Arriving at the ruins, one of the first landmarks you’ll encounter is a large stone tomb (which interestingly resembles an Egyptian mastaba). In addition to being a tomb, the flat structure was likely used for open-air ceremonies.

San Gervasio Ruins Cozumel
Estructura Manitas

Just next to it is one of San Gervasio’s most significant landmarks known as the ‘Little Hands Structure,’  or Estructura Manitas. 

It was named after the numerous red handprints that were found along the walls, some of which can still be seen behind the columns – if you can make them out in the dim lighting, that is. 

Interestingly, the structure may have been both a residential space and a temple. Archaeologists even believe it may have housed the Itza overlord of Cozumel during the Late Classic Period.

San Gervasio Ruins Cozumel
San Gervasio Ruins Cozumel
Structure 31

While San Gervasio may be somewhat obscure, due to the fact that at least eight cruise ships dock at Cozumel daily, tour groups are a constant presence at the site.

From the ‘Little Hands Structure,’ most tour groups will head northwest directly to the Central Plaza. But if you’re visiting independently, take the trail to the east instead.

Along the way, you’ll pass by a series of residential buildings which originally would’ve been covered by palm fonds. A building simply known as Structure 31 is situated near a small temple and may have been the house of a local chief.

San Gervasio Ruins Cozumel

Moving on, you’ll reach an arch that once marked the entrance to the city center. From the arch, the Mayans would walk along a sacbe leading to the settlements along the coast. In ancient times, traders and pilgrims would stop at this point to leave offerings for the goddess Ixchel.

Next, walk through the arch down the ancient stone sacbe, surrounded by dense forest on either side. You’re likely to find yourself completely alone here.

San Gervasio Ruins Cozumel
San Gervasio Ruins Cozumel

Eventually, you’ll reach the ‘Big House Structure,’ one of San Gervasio’s best-preserved landmarks. This was not a house, but a temple, and it featured a large altar for offerings in its center.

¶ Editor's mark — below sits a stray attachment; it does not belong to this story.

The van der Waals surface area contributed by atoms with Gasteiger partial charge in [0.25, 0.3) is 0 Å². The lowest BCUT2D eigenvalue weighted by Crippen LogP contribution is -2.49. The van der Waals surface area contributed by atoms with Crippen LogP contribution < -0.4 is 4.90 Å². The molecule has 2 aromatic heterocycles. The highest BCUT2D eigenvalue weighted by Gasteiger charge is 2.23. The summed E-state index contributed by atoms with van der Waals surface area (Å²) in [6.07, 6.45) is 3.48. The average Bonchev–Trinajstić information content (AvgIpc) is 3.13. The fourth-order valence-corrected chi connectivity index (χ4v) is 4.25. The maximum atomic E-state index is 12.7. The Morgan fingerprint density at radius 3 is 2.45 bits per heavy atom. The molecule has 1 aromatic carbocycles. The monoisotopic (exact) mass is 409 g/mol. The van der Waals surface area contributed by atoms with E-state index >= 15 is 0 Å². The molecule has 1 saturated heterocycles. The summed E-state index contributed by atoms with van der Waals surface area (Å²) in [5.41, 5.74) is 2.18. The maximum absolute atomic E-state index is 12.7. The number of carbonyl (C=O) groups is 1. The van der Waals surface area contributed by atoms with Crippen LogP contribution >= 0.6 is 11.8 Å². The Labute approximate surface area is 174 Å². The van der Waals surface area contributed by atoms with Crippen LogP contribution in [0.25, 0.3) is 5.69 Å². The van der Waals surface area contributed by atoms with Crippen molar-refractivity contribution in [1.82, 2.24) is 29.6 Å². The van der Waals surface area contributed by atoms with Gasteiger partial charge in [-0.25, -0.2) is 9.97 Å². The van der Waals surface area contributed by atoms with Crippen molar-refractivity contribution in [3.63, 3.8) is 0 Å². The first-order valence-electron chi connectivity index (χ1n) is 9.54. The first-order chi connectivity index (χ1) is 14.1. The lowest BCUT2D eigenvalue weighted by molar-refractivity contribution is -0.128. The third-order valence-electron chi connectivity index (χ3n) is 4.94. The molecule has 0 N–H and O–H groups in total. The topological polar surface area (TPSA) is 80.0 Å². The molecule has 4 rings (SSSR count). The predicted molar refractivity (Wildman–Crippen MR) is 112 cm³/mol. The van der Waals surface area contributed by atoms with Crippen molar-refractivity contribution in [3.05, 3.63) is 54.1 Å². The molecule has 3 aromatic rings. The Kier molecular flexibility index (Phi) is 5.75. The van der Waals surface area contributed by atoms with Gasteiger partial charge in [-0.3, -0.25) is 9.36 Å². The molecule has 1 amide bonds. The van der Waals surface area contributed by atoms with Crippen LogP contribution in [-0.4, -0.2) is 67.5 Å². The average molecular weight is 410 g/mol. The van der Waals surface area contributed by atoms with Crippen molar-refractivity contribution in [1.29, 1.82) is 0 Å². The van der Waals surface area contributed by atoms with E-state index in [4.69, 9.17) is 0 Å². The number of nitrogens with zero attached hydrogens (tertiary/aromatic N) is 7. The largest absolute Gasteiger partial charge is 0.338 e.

Back in its heyday, this would’ve been a colorful building, painted in bright red and blue. What stands today was built in the Post Classic period, completely covering an older, smaller structure.

San Gervasio Ruins Cozumel
The 'Big House Structure'

Next, take a left, heading northwest down yet another forested path. You’ll eventually reach the ‘Murcielagos Building,’ the most important structure of the San Gervasio ruins in the Late Classic period. 

Once serving as the residence of the local chief, this area originally functioned as the city center before that shifted to the Central Plaza (more below). 

San Gervasio Ruins Cozumel
The 'Murcielagos Building'
San Gervasio Ruins Cozumel

Nearby is an interesting structure consisting of two rounded platforms. Built during the Post Classic period, archaeologists don’t seem to know much about its original function, but it reminds one of the rounded observatories of Chichén Itzá or Mayapán.

When finished, you’ll want to take another forested path back to the center.

San Gervasio Ruins Cozumel

In the center of the Central Plaza stands a large ceremonial altar, which faces a building called ‘The Murals Structure.’ As one might guess, numerous fragments of colorful murals were found inside. It was once used for ceremonial purposes, and it featured several altars of its own.

San Gervasio Ruins Cozumel